I’ve heard this quite a bit about dynamically typed languages (like Python, Ruby, Groovy, etc.)

It actually makes a lot of sense.  If the compiler doesn’t have to discover/lookup what something is, it should be faster, right?

Python / Cython

Check out this article on Python and Cython:


Just by statically defining the variables/params/etc there was a 30% improvement to the Python Code… Cython drastically improves beyond that by converting the Python to C and running it through a C compiler.  At that point it is nearly as fast as C.


But oddly enough, Groovy is the exception.  In the Groovy documentation it reads:

Will I get a performance boost if I statically type all of my fields and methods?

Actually, no. The way Groovy method selection is done, it actually takes longer if you provide lots of static type information. This could possibly change in the future, but as of Groovy 1.1 this is not the case.

That was with Groovy 1.0, but I don’t see any documentation to refute it for newer versions of Groovy.  According to their documentation it will actually take longer to prove a lot of static typed info, then if you leave it without static definition.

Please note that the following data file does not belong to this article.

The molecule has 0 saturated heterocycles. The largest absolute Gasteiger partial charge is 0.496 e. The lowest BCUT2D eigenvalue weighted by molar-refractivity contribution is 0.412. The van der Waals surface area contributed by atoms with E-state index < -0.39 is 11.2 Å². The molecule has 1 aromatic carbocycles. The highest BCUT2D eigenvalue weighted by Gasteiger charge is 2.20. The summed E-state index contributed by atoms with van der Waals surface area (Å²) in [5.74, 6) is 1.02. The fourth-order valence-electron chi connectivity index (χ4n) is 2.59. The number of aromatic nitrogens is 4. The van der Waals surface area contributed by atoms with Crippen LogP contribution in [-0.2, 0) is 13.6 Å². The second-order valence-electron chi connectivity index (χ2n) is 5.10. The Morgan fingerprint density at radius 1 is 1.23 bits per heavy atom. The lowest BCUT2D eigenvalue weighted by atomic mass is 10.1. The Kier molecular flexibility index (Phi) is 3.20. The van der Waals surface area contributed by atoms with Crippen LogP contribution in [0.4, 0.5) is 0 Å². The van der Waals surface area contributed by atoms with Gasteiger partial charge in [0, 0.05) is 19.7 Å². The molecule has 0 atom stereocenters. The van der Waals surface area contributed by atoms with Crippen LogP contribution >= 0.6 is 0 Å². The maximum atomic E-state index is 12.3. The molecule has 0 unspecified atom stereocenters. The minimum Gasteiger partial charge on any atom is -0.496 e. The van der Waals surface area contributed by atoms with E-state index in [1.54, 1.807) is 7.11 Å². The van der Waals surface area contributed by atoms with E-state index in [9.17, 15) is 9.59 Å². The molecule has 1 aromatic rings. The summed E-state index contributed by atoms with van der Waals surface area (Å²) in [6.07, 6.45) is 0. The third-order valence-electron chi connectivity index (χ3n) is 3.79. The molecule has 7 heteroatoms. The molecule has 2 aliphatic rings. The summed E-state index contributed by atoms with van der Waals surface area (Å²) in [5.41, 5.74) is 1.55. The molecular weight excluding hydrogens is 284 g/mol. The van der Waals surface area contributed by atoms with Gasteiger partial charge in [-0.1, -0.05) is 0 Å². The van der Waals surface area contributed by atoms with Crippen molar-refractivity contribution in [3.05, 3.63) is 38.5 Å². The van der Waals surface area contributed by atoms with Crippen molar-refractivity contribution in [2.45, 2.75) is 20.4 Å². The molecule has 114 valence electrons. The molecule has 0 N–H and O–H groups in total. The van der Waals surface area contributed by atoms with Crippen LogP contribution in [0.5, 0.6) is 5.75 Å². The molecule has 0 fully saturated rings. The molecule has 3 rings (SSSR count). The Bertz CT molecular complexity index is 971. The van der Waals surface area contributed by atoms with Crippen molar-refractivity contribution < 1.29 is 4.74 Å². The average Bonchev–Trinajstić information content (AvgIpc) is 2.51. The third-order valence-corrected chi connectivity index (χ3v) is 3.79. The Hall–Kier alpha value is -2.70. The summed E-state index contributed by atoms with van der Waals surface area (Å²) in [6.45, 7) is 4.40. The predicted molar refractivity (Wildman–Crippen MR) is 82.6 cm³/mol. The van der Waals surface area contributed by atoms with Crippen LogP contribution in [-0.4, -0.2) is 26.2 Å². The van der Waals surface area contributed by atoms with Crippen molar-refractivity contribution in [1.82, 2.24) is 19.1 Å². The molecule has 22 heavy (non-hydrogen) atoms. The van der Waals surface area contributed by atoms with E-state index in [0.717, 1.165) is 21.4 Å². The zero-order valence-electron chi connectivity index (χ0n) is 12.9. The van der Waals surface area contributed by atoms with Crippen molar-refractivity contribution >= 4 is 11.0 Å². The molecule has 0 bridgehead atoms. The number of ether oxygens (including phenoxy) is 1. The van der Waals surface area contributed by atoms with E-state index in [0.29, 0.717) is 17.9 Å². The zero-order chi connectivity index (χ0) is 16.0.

Crazy… so how’s Groovy’s performance?   That’s a hard one to track down.  The language performance reports generally don’t list Groovy, but I did find a pretty descent review:


He has code samples in a variety of languages: Ruby, Python, Groovy, Java, C, C++…

I ran his code samples in Groovy, Ruby and Python 3.

  • Python 3 gave a result of 93 microseconds per iteration
  • Groovy performed better at 43 microseconds per iteration
  • But Ruby 2.1.2 was the fastest at 32 microseconds per iteration

Note, neither of the two languages used static typing… In theory if you were to modify the Python code to be statically typed it might be 30% faster – but also in theory, Groovy doesn’t have to be statically typed to perform faster.

Also it should be noted that at the time of the test this guy did, he also used Python with Pyco – which sped it up to 33 microseconds on his machine.  Pyco is depreciated these days.  However Pypy and Cython would be alternatives for that added speed boost… PyPy using JIT (Just in Time compiling.)




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